Table D
Table D also gives the proportion
of a t-distributed population which
is between t* and -t*
Note! The
numbers
within the
table are t*
(a minus in
front of the
number
gives –t*)
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t-distribution
-t*
t*
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Confidence interval for the mean
• Level C confidence interval for the mean
Assumptions:
x
 x  z *SE x 
• Simple random sample (SRS)
• Large sample
(Rule of thumb: n > 30)
t –distribution can also be used:
Assumptions:
 x  t *SE x 
where SE x 
s
n
• Simple random sample (SRS)
• Sample drawn from a
Normal distribution
32
The structure of a
confidence interval
Add the separate parts together
Point
estimate:
x

Number of
standard
deviations:
z* or t*
Assumptions:
• Simple random sample
• Large sample (>30)

Standard deviation:
s
SEx  n
Assumptions:
• Simple random sample (SRS)
• Sample drawn from a Normal distr.
33
Confidence interval – BMI example
For a sample of twelve patients, eating a certain medicin
known to increase body weight, BMI has been calculated.
X = BMI
x  30.4
s  2 .6
Let’s calculate a 95% confidence interval
for the average BMI in this population.
34
Confidence interval – BMI example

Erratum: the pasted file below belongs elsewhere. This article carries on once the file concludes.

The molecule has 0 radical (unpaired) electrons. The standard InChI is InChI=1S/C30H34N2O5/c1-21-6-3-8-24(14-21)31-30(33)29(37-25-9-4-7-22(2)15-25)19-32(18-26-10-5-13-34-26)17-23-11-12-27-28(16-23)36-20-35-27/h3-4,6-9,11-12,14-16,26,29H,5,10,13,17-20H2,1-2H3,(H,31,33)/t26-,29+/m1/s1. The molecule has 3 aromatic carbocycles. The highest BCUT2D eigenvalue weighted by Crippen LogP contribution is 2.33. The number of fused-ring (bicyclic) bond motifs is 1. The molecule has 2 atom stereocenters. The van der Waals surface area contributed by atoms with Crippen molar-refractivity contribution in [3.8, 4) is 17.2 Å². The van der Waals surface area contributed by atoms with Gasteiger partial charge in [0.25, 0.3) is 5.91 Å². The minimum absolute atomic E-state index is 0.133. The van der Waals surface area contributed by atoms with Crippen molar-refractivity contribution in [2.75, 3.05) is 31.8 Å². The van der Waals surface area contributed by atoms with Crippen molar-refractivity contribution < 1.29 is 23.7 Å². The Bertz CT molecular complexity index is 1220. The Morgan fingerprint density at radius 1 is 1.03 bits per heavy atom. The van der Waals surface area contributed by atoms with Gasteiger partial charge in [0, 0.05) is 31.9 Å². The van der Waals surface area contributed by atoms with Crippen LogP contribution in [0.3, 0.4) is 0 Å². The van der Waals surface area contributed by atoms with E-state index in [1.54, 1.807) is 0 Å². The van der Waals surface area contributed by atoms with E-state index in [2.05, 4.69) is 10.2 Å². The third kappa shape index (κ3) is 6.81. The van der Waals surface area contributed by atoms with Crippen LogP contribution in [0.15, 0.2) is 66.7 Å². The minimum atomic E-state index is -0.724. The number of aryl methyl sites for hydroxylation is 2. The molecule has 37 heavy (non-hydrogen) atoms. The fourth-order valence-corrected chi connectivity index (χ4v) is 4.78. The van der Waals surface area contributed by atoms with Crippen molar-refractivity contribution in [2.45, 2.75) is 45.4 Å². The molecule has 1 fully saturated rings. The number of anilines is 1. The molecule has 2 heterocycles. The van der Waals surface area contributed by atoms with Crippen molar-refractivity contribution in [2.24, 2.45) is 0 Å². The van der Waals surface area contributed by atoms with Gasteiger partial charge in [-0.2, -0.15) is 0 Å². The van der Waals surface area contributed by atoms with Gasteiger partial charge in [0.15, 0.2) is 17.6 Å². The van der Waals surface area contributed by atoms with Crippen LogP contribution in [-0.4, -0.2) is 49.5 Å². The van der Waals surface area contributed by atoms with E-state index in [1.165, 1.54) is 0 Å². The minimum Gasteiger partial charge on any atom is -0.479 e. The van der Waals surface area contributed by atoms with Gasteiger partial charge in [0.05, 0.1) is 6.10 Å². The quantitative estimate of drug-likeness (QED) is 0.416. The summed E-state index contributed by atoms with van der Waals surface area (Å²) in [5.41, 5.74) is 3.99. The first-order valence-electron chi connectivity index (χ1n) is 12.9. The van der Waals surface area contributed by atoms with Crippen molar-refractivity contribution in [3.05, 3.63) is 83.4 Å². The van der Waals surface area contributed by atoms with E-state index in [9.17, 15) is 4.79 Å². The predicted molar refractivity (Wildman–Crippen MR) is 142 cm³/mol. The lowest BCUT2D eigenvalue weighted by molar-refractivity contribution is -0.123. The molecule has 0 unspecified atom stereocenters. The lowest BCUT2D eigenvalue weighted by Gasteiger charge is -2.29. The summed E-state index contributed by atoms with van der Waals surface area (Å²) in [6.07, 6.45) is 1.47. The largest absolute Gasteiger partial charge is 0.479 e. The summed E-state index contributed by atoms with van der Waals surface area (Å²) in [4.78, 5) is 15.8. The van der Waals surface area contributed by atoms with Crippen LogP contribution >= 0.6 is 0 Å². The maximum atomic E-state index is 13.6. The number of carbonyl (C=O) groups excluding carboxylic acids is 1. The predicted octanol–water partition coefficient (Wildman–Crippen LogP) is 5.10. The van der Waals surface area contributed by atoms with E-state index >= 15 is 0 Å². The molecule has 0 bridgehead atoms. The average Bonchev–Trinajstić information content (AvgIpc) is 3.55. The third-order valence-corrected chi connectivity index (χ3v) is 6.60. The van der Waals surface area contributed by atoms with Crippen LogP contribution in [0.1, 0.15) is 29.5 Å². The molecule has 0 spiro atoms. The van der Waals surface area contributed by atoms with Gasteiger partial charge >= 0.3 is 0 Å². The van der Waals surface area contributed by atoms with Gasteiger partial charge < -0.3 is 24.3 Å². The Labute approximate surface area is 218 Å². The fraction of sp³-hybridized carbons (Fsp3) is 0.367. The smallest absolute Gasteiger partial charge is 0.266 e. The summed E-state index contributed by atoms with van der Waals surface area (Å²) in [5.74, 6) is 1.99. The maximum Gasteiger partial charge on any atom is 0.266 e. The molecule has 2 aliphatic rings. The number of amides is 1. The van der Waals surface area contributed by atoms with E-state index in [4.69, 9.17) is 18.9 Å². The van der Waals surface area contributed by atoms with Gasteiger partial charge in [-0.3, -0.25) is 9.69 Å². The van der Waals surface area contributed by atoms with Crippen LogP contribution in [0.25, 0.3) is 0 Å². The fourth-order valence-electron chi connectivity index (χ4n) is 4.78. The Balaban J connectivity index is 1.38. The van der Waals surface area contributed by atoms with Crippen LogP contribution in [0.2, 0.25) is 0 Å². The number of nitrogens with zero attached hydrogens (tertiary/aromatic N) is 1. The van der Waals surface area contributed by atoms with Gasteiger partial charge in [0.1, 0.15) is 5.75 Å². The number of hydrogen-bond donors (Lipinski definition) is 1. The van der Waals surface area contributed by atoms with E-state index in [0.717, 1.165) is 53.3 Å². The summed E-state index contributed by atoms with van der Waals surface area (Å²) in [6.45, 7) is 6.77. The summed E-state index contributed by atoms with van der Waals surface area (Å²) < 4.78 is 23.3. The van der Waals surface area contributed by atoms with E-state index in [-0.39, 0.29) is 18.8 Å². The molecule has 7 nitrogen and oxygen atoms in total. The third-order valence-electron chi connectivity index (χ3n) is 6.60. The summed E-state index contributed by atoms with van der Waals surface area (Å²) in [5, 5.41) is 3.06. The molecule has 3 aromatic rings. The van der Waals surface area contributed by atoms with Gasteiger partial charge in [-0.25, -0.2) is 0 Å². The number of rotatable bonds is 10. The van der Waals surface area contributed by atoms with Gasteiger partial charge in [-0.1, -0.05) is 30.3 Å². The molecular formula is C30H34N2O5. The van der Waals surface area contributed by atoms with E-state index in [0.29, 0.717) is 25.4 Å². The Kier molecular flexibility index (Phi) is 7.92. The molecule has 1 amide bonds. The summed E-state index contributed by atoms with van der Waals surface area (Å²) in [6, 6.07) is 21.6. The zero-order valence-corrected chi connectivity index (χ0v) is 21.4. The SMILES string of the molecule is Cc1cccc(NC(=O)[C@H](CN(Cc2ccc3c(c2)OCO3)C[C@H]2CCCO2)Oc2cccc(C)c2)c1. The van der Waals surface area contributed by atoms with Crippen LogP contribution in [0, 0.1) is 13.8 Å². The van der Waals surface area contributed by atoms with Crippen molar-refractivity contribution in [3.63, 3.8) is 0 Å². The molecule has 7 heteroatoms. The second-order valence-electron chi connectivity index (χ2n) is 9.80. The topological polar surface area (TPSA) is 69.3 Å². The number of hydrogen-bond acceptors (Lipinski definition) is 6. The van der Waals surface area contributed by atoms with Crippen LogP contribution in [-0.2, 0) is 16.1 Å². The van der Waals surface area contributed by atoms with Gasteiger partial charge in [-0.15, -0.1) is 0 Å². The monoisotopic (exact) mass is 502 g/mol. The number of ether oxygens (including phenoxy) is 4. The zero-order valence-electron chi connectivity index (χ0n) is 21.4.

Follows a reasonably
straight line
No real clustering, and most
points are collecting around
the zero line
35
Recap:
Confidence interval for the mean
• Level C confidence interval for the mean
Assumptions:
x
 x  z *SE x 
• Simple random sample (SRS)
• Large sample
(Rule of thumb: n > 30)
t –distribution can also be used:
Assumptions:
 x  t *SE x 
where SE x 
s
n
• Simple random sample (SRS)
• Sample drawn from a
Normal distribution
36
Confidence interval – BMI example
For a sample of twelve patients, eating a certain medicine
known to increase body weight, BMI has been calculated.
X = BMI
x  30.4
s  2 .6
Let’s calculate a 95% confidence interval
for the average BMI in this population.
The variable BMI can be assumed to
be Normally distributed.
s 

x  t *

n

t* = 2.201
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d.f = n-1 = 12-1 = 11
This tells us that 95% of a
t-distribution with 11 d.f. is
located within 2.201 standard
deviations around the mean
Therefore we should use
t*=2.201 to construct a 95% CI
38
Confidence interval – BMI example
s 

2.6 

x  t *
 = 30.4  2.201

n
12 


=
or, written as an interval:
30.4  1.7
28.7; 32.1
Interpretation:
The average BMI in this patient population is with 95%
confidence covered by the interval 28.7 to 32.1 kg/m2
(BMI over 25 is considered overweight)
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Confidence interval – BMI example
We can have the same confidence interval calculated
by SPSS (based on the t-distribution by default):
Descriptives
Statistic
Mean
30,3973
95% Confidence Interval for
Lower Bound
28,7228
Mean
Upper Bound
32,0718
5% Trimmed Mean
30,5324
Median
30,5704
Variance
BMI
Std. Deviation
Maximum
34,32
Range
10,28
Kurtosis
In SPSS:
Analyze >> Descriptive Statistics >> Explore
Upper and lower
limits of the
confidence
interval
2,63550
24,04
Skewness
,76080
6,946
Minimum
Interquartile Range
Std. Error
3,05
-1,091
,637
2,368
1,232